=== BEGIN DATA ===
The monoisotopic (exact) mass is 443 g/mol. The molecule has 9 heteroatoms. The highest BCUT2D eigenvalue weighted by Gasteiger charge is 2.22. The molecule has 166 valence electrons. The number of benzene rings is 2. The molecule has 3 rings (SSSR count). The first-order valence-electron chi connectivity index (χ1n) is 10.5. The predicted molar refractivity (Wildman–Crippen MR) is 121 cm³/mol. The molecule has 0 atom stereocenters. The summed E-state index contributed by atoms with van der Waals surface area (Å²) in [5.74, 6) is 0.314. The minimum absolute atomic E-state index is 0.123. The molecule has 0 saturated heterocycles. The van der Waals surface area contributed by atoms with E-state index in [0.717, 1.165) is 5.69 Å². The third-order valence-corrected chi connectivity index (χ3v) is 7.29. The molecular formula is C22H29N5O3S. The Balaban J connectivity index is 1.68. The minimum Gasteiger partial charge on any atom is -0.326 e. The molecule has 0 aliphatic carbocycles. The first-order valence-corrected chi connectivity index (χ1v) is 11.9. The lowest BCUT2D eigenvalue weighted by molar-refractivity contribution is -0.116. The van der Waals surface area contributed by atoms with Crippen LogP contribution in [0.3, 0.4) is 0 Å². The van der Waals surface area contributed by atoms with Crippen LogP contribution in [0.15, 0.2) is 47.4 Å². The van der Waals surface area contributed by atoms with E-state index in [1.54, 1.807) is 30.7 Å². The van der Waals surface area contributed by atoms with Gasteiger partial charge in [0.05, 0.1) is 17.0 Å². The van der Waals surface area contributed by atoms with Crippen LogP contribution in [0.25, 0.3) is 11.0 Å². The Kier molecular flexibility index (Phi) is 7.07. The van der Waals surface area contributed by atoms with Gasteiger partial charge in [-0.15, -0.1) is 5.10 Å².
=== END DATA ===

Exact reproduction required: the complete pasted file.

The monoisotopic (exact) mass is 443 g/mol. The molecule has 9 heteroatoms. The highest BCUT2D eigenvalue weighted by Gasteiger charge is 2.22. The molecule has 166 valence electrons. The number of benzene rings is 2. The molecule has 3 rings (SSSR count). The first-order valence-electron chi connectivity index (χ1n) is 10.5. The predicted molar refractivity (Wildman–Crippen MR) is 121 cm³/mol. The molecule has 0 atom stereocenters. The summed E-state index contributed by atoms with van der Waals surface area (Å²) in [5.74, 6) is 0.314. The minimum absolute atomic E-state index is 0.123. The molecule has 0 saturated heterocycles. The van der Waals surface area contributed by atoms with E-state index in [0.717, 1.165) is 5.69 Å². The third-order valence-corrected chi connectivity index (χ3v) is 7.29. The molecular formula is C22H29N5O3S. The Balaban J connectivity index is 1.68. The minimum Gasteiger partial charge on any atom is -0.326 e. The molecule has 0 aliphatic carbocycles. The first-order valence-corrected chi connectivity index (χ1v) is 11.9. The lowest BCUT2D eigenvalue weighted by molar-refractivity contribution is -0.116. The van der Waals surface area contributed by atoms with Crippen LogP contribution in [0.3, 0.4) is 0 Å². The van der Waals surface area contributed by atoms with Crippen LogP contribution in [0.15, 0.2) is 47.4 Å². The van der Waals surface area contributed by atoms with E-state index in [1.54, 1.807) is 30.7 Å². The van der Waals surface area contributed by atoms with Gasteiger partial charge in [0.05, 0.1) is 17.0 Å². The van der Waals surface area contributed by atoms with Crippen LogP contribution in [0.25, 0.3) is 11.0 Å². The Kier molecular flexibility index (Phi) is 7.07. The van der Waals surface area contributed by atoms with Gasteiger partial charge in [-0.15, -0.1) is 5.10 Å².